Each show gets its own chapter in the book, in which Mr. Sepinwall details the history of the development of the show and analyzes the factors that made it so special, memorable, and influential.  Each chapter is well-researched and filled with insightful interviews with that show’s key creative players.

Mr. Sepinwall is a wonderful writer, and his love for TV and for these particular shows pours off of every page.  It makes the book a delight to read.  Many of the shows featured in this book are shows that I know and love, such as The Wire, Battlestar Galactica, Mad Men, and Breaking Bad.  It’s a super-fun trip down memory lane to read those chapters, to relive the great moments from those shows and to read all about how they came to be.

I particularly loved the chapter about David Simon’s masterpiece The Wire.  I think this is truly the greatest TV show ever made.  I am fond of telling friends that The Wire ruined the rest of TV for me forever (because nothing could ever be as good) and that’s not far from the truth!  Mr. Sepinwall provides a lot of fascinating information about the road that led Mr. Simon to creating The Wire, and we get a lot of juicy quotes direct from the endlessly-interesting Mr. Simon’s mouth about the show.  I’m pleased Mr. Sepinwall highlighted the all “fuck” scene from season one (truly a milestone in TV history), and even more pleased that Mr. Sepinwall identified the show’s shift of focus in season two to be the moment that The Wire became “a work of enduring literature.”  Suddenly we all discovered that The Wire wasn’t just about the characters introduced in season … [continued]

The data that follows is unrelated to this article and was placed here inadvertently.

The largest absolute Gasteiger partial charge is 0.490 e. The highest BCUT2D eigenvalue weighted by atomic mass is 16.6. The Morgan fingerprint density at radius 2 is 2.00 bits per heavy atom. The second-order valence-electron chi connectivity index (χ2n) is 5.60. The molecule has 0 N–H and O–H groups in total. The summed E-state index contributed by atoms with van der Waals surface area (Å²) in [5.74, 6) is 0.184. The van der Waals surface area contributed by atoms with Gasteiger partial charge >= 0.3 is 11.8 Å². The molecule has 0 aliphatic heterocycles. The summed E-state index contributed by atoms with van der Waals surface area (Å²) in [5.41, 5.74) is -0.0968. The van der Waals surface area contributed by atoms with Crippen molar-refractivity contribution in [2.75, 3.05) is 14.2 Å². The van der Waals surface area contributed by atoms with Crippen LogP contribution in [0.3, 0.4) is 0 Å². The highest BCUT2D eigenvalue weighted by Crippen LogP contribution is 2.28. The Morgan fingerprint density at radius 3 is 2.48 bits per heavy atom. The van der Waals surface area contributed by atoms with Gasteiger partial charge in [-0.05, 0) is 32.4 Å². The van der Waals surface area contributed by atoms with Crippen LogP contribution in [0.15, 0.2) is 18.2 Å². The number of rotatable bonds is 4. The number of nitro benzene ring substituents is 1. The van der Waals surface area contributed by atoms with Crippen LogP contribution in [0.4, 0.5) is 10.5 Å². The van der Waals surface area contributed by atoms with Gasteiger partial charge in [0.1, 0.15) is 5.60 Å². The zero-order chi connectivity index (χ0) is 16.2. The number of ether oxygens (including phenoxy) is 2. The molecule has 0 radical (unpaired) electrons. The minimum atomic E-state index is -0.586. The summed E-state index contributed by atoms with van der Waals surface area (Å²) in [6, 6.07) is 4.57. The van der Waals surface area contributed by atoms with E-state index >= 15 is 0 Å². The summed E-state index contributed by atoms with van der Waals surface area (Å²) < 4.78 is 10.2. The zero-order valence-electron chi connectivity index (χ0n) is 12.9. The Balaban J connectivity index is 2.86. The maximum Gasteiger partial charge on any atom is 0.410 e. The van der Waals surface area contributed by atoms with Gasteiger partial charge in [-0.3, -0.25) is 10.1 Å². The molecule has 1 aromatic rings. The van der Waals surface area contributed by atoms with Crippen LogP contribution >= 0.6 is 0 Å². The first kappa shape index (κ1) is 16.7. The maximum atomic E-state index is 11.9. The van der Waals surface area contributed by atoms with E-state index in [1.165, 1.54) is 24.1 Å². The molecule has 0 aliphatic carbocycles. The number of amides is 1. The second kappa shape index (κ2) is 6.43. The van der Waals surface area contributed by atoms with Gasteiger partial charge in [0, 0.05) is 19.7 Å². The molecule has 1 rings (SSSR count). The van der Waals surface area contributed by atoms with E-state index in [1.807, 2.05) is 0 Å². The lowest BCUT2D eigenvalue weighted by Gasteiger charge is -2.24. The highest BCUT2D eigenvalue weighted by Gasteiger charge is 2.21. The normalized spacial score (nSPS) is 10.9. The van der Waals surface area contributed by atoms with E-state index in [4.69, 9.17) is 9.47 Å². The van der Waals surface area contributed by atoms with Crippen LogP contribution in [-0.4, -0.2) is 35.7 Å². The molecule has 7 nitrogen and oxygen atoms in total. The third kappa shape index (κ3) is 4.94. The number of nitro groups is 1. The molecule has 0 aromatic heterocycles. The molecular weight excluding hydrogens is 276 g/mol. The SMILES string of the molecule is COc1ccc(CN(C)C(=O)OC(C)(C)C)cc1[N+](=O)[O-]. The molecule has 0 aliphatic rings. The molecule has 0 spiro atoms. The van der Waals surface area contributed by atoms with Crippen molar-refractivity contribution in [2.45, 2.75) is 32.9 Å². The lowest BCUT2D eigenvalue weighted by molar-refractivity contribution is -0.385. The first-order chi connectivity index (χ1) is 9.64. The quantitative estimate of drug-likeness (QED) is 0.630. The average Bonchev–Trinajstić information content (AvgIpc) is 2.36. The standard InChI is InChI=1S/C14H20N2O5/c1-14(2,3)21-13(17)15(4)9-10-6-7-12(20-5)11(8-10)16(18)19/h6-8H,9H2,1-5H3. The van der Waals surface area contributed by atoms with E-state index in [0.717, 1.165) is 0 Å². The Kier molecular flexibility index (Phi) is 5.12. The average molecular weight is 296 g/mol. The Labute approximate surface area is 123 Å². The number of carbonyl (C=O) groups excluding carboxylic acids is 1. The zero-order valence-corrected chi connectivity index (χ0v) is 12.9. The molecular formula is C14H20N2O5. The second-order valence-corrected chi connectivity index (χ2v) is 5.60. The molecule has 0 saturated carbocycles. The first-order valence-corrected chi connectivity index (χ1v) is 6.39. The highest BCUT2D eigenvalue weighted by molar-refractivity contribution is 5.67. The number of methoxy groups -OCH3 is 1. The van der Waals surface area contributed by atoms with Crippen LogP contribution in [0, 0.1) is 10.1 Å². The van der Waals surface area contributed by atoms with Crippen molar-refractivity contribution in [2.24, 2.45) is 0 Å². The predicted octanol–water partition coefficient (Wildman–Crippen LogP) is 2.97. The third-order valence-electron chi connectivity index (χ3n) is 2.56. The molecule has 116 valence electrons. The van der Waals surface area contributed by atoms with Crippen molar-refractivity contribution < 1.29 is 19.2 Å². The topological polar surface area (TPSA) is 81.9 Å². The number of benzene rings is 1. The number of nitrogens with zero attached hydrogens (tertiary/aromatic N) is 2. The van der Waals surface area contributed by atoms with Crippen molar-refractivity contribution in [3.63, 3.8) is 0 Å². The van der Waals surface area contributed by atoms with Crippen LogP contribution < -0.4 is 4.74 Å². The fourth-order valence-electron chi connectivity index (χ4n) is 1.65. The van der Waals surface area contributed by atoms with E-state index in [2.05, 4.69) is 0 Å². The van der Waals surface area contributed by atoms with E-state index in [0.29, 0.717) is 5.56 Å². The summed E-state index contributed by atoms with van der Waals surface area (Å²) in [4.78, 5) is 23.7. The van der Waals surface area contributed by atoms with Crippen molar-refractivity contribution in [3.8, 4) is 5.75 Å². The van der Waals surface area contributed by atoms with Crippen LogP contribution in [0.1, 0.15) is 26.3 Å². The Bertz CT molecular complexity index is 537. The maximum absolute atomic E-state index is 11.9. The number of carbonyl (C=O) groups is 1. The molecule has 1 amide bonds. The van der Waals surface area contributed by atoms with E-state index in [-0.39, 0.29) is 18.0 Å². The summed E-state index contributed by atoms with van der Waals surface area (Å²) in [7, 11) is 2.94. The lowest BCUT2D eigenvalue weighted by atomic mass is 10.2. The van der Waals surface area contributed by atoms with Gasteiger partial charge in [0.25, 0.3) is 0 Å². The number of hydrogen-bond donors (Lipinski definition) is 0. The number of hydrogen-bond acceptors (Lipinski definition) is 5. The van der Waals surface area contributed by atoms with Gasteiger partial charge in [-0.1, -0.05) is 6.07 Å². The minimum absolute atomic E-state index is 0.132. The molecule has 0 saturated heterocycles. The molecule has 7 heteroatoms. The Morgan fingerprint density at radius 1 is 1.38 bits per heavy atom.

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Josh Reviews Teen Titans: The Judas Contract

Teen Titans: The Judas Contract is the latest DC Animated direct-to-DVD/blu-ray film.  It adapts the famous Judas Contract story-line by Marv Wolfman and George Perez from The New Teen Titans in 1984.  In the early eighties, Wolfman and Perez’s Teen Titans was an enormous smash hit for DC Comics, rivaling Marvel’s X-Men in popularity.  The Judas Contract is one of the most well-known stories from the run, in which the young Titan Terra is revealed to have been working with the villain Deathstroke to learn the Titans’ secrets in order to destroy them.

This new animated film is a direct sequel to last year’s Justice League vs. Teen Titans That film introduced this version of the Titans into the “New 52” continuity of the past few years’ worth of DC animated films.  I enjoyed this version of the team introduced in that film, with an amalgam of characters from the classic Wolfman/Perez run (Starfire, Raven, and Beast Boy, with Cyborg and Nightwing making brief appearances) combined with characters from more recent versions (the current Blue Beetle and the Damian Wayne Robin).  Justice League vs. Teen Titans was a loose adaptation of Wolfman and Perez’s Terror of Trigon story, which delved into the origin of the young heroine Raven.  This new film focuses exclusively on the Titans, without feeling the need to shoehorn in the Justice League, and dives directly into The Judas Contract, perhaps the most famous Teen Titans storyline ever.

Overall, I was very satisfied by this adaptation.  When this series of direct-to-DVD/blu-ray animated DC films began a decade ago, The Judas Contract was one of the first storylines that was rumored to be adapted.  But year after year, it never happened.  It’s great to see that, so many years later, this adaptation has finally gotten made, and that it’s far better than most of the other very mediocre recent animated films have been.  This isn’t anywhere as good as the great Bruce Timm/Paul Dini collaborations from years ago, but it’s a solidly entertaining story with good characters and interesting conflict.  The voice cast is great, and the animation is solid if not spectacular.  The film has an adult edge, but it avoids the worst of the juvenile cursing-and-sex masquerading as “sophisticated” elements of the recent DC animated films.  I liked it quite a bit.